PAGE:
Sacrificial anode system for protecting sub-sea structures

As the name suggests, sacrificial anodes are metal pieces that are electrically linked to the hull of the ship and other sub-sea systems and equipment. They are made of more reactive metals than the ones used in making the ship’s system and body. Due to their higher reactivity, they are the first to suffer corrosion instead of the ship, thus protecting the vessel from corrosion. One of the advantages of sacrificial anode system is that it helps the protected system stay safe from corrosion damage, hence improving its lifetime. Have you ever heard phrases like ‘I would take a bullet for her or you?’ or I would die for something? The expressions mean that the person speaking can take a risk in place of the other person or something they care about. This is called a sacrifice. It’s the same case with the sacrificial anode system. For a ship, one typical example is the sacrificial anode which is a kind of cathodic protection system.

An anode is an alloy made from a highly reactive metal- (whose electrochemical potential is more negative) than the system it is protecting which is the cathode. The potential difference between these two metals means that the anode- Sacrificial metal corrodes in place of the cathode- The structure being protected. Therefore, the structure is protected from corrosion as the anode system prevents any oxidation reaction happening on the structure which is being protected. There are many advantages of sacrificial anode system, but there must be two conditions to protect the system from oxidation effectively. These conditions are that there should be a path for the return current to allow electrons flow between the anode and the protected metal- the path is created by physical contact or an electrolyte which can be water or humidity to transfer electrons.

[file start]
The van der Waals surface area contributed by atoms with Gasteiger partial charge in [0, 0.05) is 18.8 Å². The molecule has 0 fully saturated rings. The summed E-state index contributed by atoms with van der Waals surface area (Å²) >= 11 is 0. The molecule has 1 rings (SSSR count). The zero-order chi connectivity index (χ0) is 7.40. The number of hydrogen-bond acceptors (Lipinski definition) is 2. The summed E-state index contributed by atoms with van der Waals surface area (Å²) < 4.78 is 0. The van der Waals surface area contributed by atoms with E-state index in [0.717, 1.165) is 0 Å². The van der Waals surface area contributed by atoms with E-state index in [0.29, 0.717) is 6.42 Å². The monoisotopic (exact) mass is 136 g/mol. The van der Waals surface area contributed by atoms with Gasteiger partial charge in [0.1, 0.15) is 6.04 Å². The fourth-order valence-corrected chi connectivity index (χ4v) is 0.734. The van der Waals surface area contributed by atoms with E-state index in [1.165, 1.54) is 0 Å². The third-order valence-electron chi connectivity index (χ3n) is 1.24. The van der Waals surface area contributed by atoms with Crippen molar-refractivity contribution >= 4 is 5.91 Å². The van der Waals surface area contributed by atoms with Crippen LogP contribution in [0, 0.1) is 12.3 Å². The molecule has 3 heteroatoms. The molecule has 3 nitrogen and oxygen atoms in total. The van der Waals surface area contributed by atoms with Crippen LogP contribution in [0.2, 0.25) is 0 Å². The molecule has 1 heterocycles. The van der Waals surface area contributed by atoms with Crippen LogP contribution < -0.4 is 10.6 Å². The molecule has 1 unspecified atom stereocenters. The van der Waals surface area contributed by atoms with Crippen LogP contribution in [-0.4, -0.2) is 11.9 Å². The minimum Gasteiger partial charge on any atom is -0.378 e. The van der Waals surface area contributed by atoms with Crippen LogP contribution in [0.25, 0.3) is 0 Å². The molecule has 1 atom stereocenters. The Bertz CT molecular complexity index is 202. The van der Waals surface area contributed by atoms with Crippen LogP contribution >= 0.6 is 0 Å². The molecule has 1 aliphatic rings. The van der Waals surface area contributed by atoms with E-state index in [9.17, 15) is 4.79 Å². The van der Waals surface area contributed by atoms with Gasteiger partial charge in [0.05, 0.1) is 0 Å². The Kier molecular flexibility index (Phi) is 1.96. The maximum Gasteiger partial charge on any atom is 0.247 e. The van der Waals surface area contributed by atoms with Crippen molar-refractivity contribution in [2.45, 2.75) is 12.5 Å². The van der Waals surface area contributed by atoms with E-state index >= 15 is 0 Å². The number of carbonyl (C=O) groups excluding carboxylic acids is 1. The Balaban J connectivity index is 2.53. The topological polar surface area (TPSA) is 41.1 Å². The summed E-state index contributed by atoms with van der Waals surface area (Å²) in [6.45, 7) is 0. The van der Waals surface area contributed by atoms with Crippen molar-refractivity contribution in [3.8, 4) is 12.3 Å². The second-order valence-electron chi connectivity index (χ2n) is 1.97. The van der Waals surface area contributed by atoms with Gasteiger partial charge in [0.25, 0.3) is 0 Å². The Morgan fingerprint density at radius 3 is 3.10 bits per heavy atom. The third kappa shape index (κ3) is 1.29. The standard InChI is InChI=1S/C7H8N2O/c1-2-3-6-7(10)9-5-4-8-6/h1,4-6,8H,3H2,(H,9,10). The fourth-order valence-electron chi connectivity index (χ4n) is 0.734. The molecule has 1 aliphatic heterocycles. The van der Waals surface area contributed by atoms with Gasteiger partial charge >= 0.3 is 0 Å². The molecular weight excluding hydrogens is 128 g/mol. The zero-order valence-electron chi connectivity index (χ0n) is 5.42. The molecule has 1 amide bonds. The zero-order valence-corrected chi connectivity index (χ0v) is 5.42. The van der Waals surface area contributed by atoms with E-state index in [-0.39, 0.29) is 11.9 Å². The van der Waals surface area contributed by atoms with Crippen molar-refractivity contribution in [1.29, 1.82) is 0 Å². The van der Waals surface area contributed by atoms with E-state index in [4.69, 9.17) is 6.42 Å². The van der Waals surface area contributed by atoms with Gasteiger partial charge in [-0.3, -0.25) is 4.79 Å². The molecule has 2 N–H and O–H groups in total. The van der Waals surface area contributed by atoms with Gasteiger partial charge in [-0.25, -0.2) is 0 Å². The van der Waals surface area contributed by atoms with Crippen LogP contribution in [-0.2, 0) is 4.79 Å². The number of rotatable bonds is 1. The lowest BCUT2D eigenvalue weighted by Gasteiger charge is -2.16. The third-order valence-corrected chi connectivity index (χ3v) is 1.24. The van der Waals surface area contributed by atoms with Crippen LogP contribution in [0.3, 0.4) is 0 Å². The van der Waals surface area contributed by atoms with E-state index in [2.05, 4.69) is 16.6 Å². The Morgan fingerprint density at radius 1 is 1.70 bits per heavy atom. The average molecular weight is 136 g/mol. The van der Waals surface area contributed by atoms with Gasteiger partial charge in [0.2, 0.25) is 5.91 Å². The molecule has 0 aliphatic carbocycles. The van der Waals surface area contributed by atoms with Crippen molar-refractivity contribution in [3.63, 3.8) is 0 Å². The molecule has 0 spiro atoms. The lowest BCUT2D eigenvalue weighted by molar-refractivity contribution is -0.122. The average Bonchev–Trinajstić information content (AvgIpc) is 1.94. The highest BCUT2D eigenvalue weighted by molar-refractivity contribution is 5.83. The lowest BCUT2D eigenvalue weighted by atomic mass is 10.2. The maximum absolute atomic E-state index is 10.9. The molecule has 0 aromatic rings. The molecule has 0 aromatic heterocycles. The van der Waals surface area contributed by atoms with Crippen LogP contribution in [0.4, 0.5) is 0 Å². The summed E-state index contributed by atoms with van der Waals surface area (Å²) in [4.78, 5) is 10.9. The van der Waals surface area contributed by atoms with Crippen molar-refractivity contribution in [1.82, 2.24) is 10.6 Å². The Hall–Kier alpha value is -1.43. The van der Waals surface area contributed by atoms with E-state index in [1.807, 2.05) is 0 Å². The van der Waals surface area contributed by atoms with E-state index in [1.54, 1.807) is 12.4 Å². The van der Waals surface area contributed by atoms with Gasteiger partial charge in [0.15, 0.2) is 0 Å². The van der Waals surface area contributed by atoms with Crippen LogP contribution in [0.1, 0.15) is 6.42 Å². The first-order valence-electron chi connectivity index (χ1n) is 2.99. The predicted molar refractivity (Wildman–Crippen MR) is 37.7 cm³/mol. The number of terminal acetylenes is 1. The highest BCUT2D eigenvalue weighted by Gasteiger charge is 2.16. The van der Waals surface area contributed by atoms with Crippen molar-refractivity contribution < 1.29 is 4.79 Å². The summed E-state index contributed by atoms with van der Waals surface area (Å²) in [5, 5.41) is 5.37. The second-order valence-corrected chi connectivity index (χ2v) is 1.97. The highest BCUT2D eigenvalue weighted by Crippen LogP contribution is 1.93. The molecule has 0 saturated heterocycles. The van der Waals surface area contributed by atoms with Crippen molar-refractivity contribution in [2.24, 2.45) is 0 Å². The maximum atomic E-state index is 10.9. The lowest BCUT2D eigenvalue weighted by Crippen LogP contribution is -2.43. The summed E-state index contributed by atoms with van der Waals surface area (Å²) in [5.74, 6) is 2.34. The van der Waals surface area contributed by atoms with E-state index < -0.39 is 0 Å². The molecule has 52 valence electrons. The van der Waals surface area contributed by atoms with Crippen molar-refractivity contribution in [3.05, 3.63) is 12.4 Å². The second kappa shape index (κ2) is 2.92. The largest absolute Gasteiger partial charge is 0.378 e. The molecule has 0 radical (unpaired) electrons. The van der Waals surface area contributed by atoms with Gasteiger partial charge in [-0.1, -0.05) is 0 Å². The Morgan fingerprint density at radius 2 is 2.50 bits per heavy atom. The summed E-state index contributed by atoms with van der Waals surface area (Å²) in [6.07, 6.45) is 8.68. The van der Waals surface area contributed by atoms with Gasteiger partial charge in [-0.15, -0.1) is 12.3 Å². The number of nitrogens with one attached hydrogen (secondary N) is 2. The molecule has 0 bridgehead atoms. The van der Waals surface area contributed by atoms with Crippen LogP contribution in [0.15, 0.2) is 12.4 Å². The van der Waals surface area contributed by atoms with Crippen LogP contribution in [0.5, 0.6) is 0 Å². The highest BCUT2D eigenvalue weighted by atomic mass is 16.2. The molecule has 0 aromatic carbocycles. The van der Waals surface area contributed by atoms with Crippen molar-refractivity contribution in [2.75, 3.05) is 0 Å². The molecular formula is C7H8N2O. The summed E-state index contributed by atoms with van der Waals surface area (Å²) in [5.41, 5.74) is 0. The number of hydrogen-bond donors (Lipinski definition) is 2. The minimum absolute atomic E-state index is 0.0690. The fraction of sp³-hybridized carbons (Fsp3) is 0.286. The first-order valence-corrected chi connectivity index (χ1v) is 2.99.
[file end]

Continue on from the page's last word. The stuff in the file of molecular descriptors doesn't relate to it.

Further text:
Suitable metals for sacrificial anode systems

The metals high in the reactive series such as aluminum, magnesium, and zinc are used to create sacrificial anode systems. Metals with high negative electrochemical potential such as magnesium are used where electrolyte resistivity is most high. A good example is the pipelines on the on-shore. Where resistivity is lower- such as salty water, metals like aluminum and zinc are used. Typically, they are used for boats’ and ships’ hulls, rudders, storage tank’s internal surface, and other structures operating in sub-sea. The advantages of sacrificial anode system in every sub-sea structure include:

  • They require no external power to work effectively.
  • It’s easy to install the system, and no maintenance is required.
  • It’s rare for a sacrificial anode system to produce a stray current because of very low current and the voltage between the protected surface and the anode.
  • It’s easy to inspect and monitor the system for the trained personnel.
  • Sacrificial anode system is very reliable and protects for over 25 years
  • Sacrificial anode system poses no penetrations or modifications on the hull’s interior.
  • The cost of the overall life cycle is generally low.
  • Poses no interference risk.

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